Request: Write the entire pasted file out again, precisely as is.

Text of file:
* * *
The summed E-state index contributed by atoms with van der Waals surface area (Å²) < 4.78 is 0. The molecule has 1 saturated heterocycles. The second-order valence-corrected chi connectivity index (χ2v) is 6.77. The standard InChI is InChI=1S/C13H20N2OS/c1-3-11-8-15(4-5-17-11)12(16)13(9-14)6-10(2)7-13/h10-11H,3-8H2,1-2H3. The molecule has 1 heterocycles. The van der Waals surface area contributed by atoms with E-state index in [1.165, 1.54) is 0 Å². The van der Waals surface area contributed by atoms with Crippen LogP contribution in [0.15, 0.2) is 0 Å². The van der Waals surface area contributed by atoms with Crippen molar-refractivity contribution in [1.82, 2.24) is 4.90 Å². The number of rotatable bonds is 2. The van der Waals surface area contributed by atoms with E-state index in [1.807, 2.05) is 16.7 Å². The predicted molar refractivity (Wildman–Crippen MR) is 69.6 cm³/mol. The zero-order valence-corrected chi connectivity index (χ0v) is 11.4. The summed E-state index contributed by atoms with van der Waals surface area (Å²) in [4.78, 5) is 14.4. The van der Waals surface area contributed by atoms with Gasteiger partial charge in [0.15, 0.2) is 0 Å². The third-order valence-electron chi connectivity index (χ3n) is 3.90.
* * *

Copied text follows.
The summed E-state index contributed by atoms with van der Waals surface area (Å²) < 4.78 is 0. The molecule has 1 saturated heterocycles. The second-order valence-corrected chi connectivity index (χ2v) is 6.77. The standard InChI is InChI=1S/C13H20N2OS/c1-3-11-8-15(4-5-17-11)12(16)13(9-14)6-10(2)7-13/h10-11H,3-8H2,1-2H3. The molecule has 1 heterocycles. The van der Waals surface area contributed by atoms with E-state index in [1.165, 1.54) is 0 Å². The van der Waals surface area contributed by atoms with Crippen LogP contribution in [0.15, 0.2) is 0 Å². The van der Waals surface area contributed by atoms with Crippen molar-refractivity contribution in [1.82, 2.24) is 4.90 Å². The number of rotatable bonds is 2. The van der Waals surface area contributed by atoms with E-state index in [1.807, 2.05) is 16.7 Å². The predicted molar refractivity (Wildman–Crippen MR) is 69.6 cm³/mol. The zero-order valence-corrected chi connectivity index (χ0v) is 11.4. The summed E-state index contributed by atoms with van der Waals surface area (Å²) in [4.78, 5) is 14.4. The van der Waals surface area contributed by atoms with Gasteiger partial charge in [0.15, 0.2) is 0 Å². The third-order valence-electron chi connectivity index (χ3n) is 3.90.